2.  Second, regulators are already beginning to get active in the mobile space – if this were not the case, the point above would otherwise be pure speculation.  It’s not, though.  On my side of the Pond, we’ve recently seen the California Attorney General file suit against Delta Air Lines for its failure to include a privacy policy within its mobile app (this action itself following letters sent by the AG to multiple app providers warning them to get their acts together).  Then, a few days later, the FTC launched a report on children’s data collection through mobile apps, in which it indicated that it was launching multiple investigations into potential violations of the Children’s Online Privacy Protection Act (COPPA) and the FTC Act’s unfair and deceptive practices regime.  The writing is on the wall, and it’s likely EU regulators will begin following the FTC’s lead.

3.  Third, the Article 29 Working Party intends to do just that.  In a press release in October, the Working Party announced that “Considering the rapid increase in the use of smartphones, the amount of downloaded apps worldwide and the existence of many small-sized app-developers, the Working Party… [will] publish guidance on mobile apps… early next year.” So guidance is coming and, bearing in mind that the Article 29 Working Party is made up of representatives from national EU data protection authorities, it’s safe to say that mobile privacy is riding high on the EU regulatory agenda.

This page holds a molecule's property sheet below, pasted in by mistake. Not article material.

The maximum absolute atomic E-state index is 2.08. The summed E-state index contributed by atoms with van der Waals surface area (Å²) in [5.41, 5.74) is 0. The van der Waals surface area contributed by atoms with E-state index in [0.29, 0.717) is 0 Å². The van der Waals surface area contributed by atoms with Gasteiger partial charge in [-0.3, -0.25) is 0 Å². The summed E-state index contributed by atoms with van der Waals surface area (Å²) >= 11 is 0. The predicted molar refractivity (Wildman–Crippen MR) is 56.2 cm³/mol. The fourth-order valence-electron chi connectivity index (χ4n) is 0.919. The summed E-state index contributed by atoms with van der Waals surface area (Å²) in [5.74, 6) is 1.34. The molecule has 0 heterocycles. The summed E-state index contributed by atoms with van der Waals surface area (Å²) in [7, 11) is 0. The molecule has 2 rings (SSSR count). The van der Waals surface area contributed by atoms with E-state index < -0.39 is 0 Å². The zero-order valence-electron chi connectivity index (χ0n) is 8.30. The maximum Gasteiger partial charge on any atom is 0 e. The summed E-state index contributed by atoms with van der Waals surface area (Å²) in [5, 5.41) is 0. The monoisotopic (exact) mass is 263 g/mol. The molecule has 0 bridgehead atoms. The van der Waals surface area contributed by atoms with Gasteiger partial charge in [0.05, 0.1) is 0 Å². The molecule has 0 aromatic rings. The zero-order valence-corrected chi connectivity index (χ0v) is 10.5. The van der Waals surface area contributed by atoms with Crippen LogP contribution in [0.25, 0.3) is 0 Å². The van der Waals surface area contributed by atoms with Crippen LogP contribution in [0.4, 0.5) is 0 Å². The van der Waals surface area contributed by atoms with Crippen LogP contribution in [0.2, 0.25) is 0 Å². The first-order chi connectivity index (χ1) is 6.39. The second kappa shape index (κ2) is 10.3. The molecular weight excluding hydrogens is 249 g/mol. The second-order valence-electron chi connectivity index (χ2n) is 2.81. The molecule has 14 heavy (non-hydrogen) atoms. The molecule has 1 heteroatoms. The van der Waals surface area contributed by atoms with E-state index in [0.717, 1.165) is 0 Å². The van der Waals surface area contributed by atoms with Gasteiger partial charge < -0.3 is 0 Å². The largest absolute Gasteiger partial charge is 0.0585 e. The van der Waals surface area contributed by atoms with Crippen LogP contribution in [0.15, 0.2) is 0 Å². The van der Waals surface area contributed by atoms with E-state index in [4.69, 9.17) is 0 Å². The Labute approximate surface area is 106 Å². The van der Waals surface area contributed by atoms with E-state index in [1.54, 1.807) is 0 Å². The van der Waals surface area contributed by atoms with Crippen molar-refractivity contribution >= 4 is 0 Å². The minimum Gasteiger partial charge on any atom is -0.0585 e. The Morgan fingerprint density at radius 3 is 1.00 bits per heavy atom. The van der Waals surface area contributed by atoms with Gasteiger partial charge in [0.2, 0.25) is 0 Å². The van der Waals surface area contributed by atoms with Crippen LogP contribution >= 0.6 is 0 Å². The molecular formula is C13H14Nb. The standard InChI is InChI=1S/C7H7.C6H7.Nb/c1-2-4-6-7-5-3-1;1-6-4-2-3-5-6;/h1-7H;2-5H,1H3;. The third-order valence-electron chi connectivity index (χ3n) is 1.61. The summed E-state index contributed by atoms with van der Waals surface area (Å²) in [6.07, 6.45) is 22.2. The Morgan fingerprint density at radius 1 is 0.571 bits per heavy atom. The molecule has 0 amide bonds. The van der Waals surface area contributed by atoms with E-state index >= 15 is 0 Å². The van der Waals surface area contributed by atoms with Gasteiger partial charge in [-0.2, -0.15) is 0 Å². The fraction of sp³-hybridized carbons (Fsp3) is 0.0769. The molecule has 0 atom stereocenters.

In 2010, the Wall Street Journal reported: “An examination of 101 popular smartphone “apps”—games and other software applications for iPhone and Android phones—showed that 56 transmitted the phone’s unique device ID to other companies without users’ awareness or consent. Forty-seven apps transmitted the phone’s location in some way. Five sent age, gender and other personal details to outsiders… Many apps don’t offer even a basic form of consumer protection: written privacy policies. Forty-five of the 101 apps didn’t provide privacy policies on their websites or inside the apps at the time of testing.”  Since then, there hasn’t been a great deal of improvement.  My money’s on 2013 being the year that this will change.